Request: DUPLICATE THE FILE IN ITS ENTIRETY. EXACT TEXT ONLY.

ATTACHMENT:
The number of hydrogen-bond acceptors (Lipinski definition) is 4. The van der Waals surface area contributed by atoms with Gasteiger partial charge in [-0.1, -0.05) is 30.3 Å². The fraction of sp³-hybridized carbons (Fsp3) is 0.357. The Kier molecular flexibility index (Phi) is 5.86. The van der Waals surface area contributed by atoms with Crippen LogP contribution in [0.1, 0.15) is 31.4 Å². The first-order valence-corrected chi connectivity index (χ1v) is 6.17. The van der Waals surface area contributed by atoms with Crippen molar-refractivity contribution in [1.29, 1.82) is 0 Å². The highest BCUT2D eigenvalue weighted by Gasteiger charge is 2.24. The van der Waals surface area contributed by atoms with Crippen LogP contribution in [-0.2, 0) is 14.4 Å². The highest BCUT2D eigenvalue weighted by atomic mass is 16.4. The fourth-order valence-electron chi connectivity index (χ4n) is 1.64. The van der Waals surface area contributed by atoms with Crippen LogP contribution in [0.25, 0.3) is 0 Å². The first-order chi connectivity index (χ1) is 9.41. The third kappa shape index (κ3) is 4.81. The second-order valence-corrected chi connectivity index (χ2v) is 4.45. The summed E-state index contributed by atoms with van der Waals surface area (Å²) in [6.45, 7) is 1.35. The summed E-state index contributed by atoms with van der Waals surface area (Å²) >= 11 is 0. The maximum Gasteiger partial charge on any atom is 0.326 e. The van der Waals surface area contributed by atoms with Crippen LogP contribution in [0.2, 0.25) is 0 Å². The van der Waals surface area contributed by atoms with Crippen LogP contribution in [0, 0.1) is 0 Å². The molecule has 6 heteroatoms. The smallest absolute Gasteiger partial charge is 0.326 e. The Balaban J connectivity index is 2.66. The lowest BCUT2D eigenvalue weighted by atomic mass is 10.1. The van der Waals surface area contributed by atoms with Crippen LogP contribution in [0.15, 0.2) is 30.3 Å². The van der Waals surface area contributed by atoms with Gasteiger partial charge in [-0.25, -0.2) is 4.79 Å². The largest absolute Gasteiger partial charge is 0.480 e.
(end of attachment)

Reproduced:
The number of hydrogen-bond acceptors (Lipinski definition) is 4. The van der Waals surface area contributed by atoms with Gasteiger partial charge in [-0.1, -0.05) is 30.3 Å². The fraction of sp³-hybridized carbons (Fsp3) is 0.357. The Kier molecular flexibility index (Phi) is 5.86. The van der Waals surface area contributed by atoms with Crippen LogP contribution in [0.1, 0.15) is 31.4 Å². The first-order valence-corrected chi connectivity index (χ1v) is 6.17. The van der Waals surface area contributed by atoms with Crippen molar-refractivity contribution in [1.29, 1.82) is 0 Å². The highest BCUT2D eigenvalue weighted by Gasteiger charge is 2.24. The van der Waals surface area contributed by atoms with Crippen LogP contribution in [-0.2, 0) is 14.4 Å². The highest BCUT2D eigenvalue weighted by atomic mass is 16.4. The fourth-order valence-electron chi connectivity index (χ4n) is 1.64. The van der Waals surface area contributed by atoms with Crippen LogP contribution in [0.25, 0.3) is 0 Å². The first-order chi connectivity index (χ1) is 9.41. The third kappa shape index (κ3) is 4.81. The second-order valence-corrected chi connectivity index (χ2v) is 4.45. The summed E-state index contributed by atoms with van der Waals surface area (Å²) in [6.45, 7) is 1.35. The summed E-state index contributed by atoms with van der Waals surface area (Å²) >= 11 is 0. The maximum Gasteiger partial charge on any atom is 0.326 e. The van der Waals surface area contributed by atoms with Crippen LogP contribution in [0.2, 0.25) is 0 Å². The van der Waals surface area contributed by atoms with Crippen LogP contribution in [0, 0.1) is 0 Å². The molecule has 6 heteroatoms. The smallest absolute Gasteiger partial charge is 0.326 e. The Balaban J connectivity index is 2.66. The lowest BCUT2D eigenvalue weighted by atomic mass is 10.1. The van der Waals surface area contributed by atoms with Crippen LogP contribution in [0.15, 0.2) is 30.3 Å². The van der Waals surface area contributed by atoms with Gasteiger partial charge in [-0.25, -0.2) is 4.79 Å². The largest absolute Gasteiger partial charge is 0.480 e.